Buying The Right Piano

Jonathan Playing Piano

If you’re planning on learning the piano, it’s important to have the right instrument to practise on. A good quality piano is an investment and will provide many years of enjoyment. Indeed, an acoustic piano can last a life time or longer!

Acoustic Pianos

If you have the space and the budget a good quality grand or upright piano is certainly the best instrument you can buy. Not only will a real piano have a wonderful sound and feel comfortable to play, but it can also last a lifetime and should hold it’s value fairly well. As a guide, a grand piano is likely to cost £6000 or more and an upright piano £2500 plus. Be careful if you look at any pianos priced for less money than this as they could be very old instruments and not in good condition. It’s best to look for pianos that are 30 years old or less, but there are also some very nice older pianos out there that have been fully restored.

When purchasing a piano it is a very good idea to get independent advice from an expert such as your piano tuner. You may need to pay them for their time but it’s well worth it to ensure you invest in the right instrument. You also need to bear in mind that the piano may sound quite different in your home than it does in the showroom due to the different acoustics. Some piano shops will offer for you to try the piano out at home and it’s worth enquiring about this (you may need to pay for the costs of moving the piano).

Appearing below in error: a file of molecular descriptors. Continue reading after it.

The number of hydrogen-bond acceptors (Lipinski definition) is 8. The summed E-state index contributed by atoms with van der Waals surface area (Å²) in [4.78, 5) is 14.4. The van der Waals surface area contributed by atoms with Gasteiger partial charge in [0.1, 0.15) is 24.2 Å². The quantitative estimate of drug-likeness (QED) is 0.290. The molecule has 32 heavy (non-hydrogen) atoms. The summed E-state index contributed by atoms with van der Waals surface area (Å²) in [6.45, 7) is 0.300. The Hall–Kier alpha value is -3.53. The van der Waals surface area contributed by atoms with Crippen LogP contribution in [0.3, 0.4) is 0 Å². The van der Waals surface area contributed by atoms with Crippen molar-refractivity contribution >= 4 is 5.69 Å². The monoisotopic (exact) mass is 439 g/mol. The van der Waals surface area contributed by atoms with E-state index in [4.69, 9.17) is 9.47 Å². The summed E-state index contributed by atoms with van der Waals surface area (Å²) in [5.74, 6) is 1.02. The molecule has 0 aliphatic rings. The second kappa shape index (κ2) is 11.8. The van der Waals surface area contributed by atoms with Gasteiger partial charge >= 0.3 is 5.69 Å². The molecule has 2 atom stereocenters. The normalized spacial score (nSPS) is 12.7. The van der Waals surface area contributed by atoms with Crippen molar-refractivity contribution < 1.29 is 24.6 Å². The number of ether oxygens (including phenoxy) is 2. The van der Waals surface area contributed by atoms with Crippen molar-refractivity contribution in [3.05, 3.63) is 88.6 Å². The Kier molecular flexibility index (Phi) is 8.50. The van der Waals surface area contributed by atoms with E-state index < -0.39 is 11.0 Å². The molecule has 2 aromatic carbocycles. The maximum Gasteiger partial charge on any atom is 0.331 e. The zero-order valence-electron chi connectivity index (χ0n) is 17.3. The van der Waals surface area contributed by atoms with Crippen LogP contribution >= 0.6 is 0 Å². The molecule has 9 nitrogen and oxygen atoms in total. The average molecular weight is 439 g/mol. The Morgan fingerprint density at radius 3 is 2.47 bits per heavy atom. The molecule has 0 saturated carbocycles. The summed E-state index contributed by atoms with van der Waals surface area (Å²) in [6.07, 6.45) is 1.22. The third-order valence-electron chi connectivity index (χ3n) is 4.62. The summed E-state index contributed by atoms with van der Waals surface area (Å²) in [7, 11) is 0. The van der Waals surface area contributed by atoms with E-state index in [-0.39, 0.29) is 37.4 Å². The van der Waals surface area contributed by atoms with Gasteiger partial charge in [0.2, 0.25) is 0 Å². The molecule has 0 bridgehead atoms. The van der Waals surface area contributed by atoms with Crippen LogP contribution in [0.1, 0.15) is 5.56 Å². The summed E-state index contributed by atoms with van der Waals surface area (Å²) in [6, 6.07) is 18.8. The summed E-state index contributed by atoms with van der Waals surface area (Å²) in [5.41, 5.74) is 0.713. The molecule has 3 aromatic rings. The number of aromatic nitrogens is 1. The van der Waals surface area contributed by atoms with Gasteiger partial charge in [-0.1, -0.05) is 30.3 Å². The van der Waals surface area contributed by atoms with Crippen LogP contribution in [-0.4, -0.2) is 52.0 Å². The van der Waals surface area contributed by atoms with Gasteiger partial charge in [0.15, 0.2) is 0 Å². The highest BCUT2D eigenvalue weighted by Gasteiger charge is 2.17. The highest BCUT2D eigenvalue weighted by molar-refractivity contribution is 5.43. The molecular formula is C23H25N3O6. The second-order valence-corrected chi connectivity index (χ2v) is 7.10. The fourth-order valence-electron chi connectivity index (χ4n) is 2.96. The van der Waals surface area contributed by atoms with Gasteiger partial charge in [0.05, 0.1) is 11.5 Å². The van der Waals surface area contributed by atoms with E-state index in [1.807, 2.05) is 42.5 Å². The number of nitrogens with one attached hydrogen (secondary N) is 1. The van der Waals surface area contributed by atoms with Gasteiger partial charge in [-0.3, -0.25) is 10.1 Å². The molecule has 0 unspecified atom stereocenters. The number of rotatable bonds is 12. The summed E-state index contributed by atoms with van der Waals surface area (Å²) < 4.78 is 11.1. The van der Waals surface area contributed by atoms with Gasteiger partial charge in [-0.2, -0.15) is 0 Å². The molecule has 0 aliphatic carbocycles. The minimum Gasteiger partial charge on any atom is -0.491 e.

After purchasing an acoustic piano, you need to ensure it is well looked after with regular tuning. The first tuning should be around 1 month after the piano has been moved into your home and then you should aim to have it tuned every 6 months. Your piano tuner can also offer advice on whether any additional maintenance is required at any point. It’s important the piano is kept in the right environment. The room shouldn’t be too damp and avoid placing the piano next to a radiator or heating source.

Digital Pianos

If an acoustic piano is beyond your budget at this stage, you can begin learning the piano using a digital piano. Digital pianos will have a built in stand with pedals and usually come with a piano stool. It’s important the instrument has 88 fully weighted, touch sensitive keys so it replicates the feel of a real piano as closely as possible. Some of the better digital pianos will have graded hammer action. Most digital pianos will have three pedals and ideally this should include a graded damper pedal with half-pedal action. It’s more important to purchase a digital piano that sounds and feels as close to a real piano as possible than one with lots of different sounds and other functions. Decent digital pianos will usually cost £1000 or more. Obviously digital pianos won’t require regular tuning or maintenance in the same way as an acoustic piano. However, they are unlikely to hold their value as well as an acoustic piano and can wear out over time. There are lots of different manufacturers for these instruments but some of the best pianos are made by Yamaha, Roland and Kawai.

Stage Piano

A stage piano is basically the same as a digital piano but without a built in frame. You will usually need to purchase a stand and stool separately. Stage pianos are often lighter in weight and designed to be portable so are useful if you plan on moving the piano around a lot. However it is important to invest in a good quality stand and stool so the piano doesn’t rock when you play it and it feels comfortable. Stage pianos often have smaller speakers so the sound quality may not be as good as a digital piano. Some stage pianos don’t have any internal speakers so you would then need an additional amplifier and speakers. Like digital pianos, good quality stage pianos are likely to cost £1000 upwards.


As you learn the piano, you are going to spend many enjoyable hours practising and having a decent instrument will make this time rewarding and satisfying. Think of your purchase as an investment and try to get independent advice from your piano tuner or piano teacher.

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